|Dora Jackson as a young woman. From Grems-Doolittle Library Photograph Collection.|
Visitors to the Schenectady County Historical Society are often curious about the history of the building that contains our Museum. For many years, the building has served organizations -- first the G.E. Women's Club, and, for over 50 years, the Schenectady County Historical Society. However, it was originally built and inhabited as a private home. It was the home of Dora (Mumford) Jackson, a widow who lived in Schenectady for much of her life.
Dora Astor Mumford was born in New York City on May 17, 1831, the daughter of Samuel Jones Mumford and Caroline Givens (Astor) Mumford. Dora's mother died in February 1834, when Dora was not yet three years old. Shortly afterward, Dora and her infant sister Caroline were sent to Schenectady to live with her paternal grandparents, Benjamin and Harriet Mumford. Dora's sister would die a few short months later, in July of 1834. During the nineteenth century, the wealthy and established Mumford, Bowers, and Jackson families clustered along Washington Avenue, creating an informal extended family network in the neighborhood. This support was likely vital to young Dora as she grew up; her family life was marked by loss. In addition to the early deaths of her mother and sister, two of Dora's stepmothers died during her childhood and early teenage years, and her father would die soon after Dora's marriage. Dora attended Emma Willard School in Troy, graduating in 1847 at the age of 16.
In 1850, in Prattsville, New York, Dora married Alonzo Jackson. Alonzo Clinton Jackson was born in 1823 in Montgomery County, New York, to Allen and Diana (Paige) Jackson. When Alonzo's father died in 1836, Alonzo's uncle, Alonzo Paige, took responsibility for the educations of Alonzo and his brother, Samuel. Alonzo graduated from Albany Academy. He was still a seventeen-year-old student at Union College when he was appointed as a midshipman in U.S. service. He served in the Pacific for five years, and entered the naval school at Annapolis, Maryland. He passed with honors and shortly after served in the Mediterranean, not returning until late 1849. After Dora and Alonzo's marriage in 1850, the 1850 Federal Census shows the couple living with Alonzo Paige and his wife, Harriet Bowers Mumford Paige. Harriet was also Dora's aunt (Harriet is also well-known to local history enthusiasts as a diarist who commented on prominent people and community life in nineteenth-century Schenectady). Alonzo Jackson continued in service with the U.S. Navy, earning the rank of Lieutenant. Tragically, his life was cut short in 1853, at the age of 29. According to his death notice, he died of "a disease of the brain, brought on by too arduous application to the scientific duties of his profession."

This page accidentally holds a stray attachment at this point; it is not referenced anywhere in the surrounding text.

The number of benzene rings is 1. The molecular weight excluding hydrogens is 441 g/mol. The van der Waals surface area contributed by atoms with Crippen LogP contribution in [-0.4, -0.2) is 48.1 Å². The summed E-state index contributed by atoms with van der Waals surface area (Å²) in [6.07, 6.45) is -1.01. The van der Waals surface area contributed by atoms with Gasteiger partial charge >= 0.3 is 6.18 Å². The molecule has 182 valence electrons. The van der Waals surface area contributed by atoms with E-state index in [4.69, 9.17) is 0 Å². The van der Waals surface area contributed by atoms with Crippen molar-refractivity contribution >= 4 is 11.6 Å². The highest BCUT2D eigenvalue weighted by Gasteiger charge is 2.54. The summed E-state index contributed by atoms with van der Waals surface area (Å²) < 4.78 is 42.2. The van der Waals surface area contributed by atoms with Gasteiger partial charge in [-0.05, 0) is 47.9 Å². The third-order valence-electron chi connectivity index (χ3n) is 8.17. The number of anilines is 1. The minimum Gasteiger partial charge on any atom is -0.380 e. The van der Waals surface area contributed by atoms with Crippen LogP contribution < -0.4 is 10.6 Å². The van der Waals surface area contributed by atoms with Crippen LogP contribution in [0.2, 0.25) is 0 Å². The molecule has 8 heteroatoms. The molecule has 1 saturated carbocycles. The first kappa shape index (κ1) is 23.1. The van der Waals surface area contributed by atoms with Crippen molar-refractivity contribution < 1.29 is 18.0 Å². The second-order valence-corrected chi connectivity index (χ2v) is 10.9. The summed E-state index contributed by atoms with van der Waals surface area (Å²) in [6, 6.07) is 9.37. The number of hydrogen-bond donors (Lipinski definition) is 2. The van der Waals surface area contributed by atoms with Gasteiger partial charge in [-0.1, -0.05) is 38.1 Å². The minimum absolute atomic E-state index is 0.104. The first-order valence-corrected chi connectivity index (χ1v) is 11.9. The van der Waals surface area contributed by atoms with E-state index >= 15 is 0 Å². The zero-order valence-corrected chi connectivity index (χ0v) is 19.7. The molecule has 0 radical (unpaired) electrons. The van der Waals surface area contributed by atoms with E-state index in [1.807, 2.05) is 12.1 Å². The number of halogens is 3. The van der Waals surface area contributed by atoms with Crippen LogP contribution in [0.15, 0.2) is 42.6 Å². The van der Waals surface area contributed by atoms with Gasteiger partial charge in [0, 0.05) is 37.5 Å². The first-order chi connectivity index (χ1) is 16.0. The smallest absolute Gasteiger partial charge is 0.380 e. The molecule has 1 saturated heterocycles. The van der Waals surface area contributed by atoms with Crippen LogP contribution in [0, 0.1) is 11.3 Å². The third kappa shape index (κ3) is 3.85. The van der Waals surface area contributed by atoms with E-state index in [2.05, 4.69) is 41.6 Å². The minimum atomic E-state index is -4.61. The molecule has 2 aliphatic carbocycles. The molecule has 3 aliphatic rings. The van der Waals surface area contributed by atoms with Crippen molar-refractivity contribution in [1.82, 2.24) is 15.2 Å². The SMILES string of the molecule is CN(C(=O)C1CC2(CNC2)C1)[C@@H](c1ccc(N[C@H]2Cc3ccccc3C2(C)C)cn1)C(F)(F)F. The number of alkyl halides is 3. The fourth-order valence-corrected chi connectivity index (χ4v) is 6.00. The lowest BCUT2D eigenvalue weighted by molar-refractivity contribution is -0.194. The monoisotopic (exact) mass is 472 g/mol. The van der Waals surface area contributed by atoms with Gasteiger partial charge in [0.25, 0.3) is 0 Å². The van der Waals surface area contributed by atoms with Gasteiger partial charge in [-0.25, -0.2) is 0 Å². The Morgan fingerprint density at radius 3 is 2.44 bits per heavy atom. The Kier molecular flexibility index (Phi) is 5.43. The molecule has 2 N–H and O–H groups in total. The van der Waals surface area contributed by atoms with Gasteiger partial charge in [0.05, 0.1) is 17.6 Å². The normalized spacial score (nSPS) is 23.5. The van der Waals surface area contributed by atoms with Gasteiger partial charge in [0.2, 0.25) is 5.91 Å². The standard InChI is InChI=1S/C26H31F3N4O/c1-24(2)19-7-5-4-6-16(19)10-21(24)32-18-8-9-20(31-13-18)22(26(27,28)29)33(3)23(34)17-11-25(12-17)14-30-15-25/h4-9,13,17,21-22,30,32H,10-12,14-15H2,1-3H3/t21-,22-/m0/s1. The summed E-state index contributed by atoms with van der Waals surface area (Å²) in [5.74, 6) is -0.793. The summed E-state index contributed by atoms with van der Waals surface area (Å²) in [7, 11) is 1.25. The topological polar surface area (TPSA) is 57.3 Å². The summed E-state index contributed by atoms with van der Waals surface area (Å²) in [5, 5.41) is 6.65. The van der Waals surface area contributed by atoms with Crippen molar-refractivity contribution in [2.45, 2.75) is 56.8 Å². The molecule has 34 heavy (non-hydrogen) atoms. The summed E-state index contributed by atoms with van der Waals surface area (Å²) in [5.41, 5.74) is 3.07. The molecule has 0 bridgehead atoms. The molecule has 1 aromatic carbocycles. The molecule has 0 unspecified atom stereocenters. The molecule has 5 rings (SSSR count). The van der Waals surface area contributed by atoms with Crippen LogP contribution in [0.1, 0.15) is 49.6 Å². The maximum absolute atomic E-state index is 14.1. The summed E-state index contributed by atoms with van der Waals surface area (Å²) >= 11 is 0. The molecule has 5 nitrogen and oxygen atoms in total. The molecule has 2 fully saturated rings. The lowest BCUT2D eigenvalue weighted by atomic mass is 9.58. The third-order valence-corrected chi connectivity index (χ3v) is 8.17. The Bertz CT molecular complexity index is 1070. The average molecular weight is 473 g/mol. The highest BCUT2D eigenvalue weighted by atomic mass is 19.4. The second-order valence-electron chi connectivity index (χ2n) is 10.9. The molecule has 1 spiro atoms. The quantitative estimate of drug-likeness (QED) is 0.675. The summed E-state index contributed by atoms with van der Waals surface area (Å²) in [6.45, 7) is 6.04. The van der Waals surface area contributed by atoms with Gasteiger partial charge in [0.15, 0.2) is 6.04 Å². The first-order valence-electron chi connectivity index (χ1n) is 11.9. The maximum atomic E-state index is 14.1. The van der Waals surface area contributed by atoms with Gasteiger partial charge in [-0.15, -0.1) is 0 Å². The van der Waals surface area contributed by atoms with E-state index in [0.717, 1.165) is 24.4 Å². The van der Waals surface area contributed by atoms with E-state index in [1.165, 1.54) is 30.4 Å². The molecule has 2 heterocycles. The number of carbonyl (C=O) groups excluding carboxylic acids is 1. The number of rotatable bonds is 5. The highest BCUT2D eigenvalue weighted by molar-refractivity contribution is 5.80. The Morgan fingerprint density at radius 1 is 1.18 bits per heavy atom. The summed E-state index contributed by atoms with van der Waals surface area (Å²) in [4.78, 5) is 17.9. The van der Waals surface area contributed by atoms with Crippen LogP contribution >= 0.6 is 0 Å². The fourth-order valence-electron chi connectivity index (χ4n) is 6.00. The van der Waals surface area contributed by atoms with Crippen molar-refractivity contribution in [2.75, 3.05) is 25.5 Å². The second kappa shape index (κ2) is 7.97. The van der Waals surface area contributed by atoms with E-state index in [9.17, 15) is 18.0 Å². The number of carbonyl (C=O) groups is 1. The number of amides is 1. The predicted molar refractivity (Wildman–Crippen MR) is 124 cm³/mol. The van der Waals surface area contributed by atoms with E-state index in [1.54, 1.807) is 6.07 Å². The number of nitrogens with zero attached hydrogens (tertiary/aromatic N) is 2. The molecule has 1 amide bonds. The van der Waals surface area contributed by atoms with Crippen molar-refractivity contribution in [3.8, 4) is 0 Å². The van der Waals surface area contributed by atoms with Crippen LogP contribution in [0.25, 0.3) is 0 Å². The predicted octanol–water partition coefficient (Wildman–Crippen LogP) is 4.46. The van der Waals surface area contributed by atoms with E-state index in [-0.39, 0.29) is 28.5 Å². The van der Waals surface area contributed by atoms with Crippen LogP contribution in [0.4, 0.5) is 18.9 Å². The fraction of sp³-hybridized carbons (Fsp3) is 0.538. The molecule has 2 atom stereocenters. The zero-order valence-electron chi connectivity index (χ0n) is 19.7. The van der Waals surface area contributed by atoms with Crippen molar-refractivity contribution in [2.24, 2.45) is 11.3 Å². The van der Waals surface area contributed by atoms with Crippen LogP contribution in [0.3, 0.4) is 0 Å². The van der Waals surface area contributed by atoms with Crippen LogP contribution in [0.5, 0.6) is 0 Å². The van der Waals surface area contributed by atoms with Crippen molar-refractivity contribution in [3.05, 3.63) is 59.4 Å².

|Photograph of Alonzo Clinton Jackson taken by N.S. Bowditch, U.S. Naval Academy, Annapolis, Maryland. This image is a copy of the original photograph, which is in private hands. From Grems-Doolittle Library Photograph Collection.|
By the age of 22, Dora Jackson had not only lost both of her parents -- she had lost her husband as well, and was the mother of a toddler and an infant. The couple's daughter, Helen, had been born in 1851, followed by a son, Jones, in 1852. The 1855 New York State Census shows Dora and her children living with Alonzo and Harriet Paige. The 1860 Federal Census shows Dora, Helen, and Jones living with Samuel Jackson, Alonzo Jackson's brother. By the 1865 New York State Census, Dora and her children had a home of their own. The family lived "at 32 Washington Avenue in the familiar little white house so many years a landmark in Schenectady," according to the obituary of Dora's daughter, Helen (Jackson) Mason, in 1915.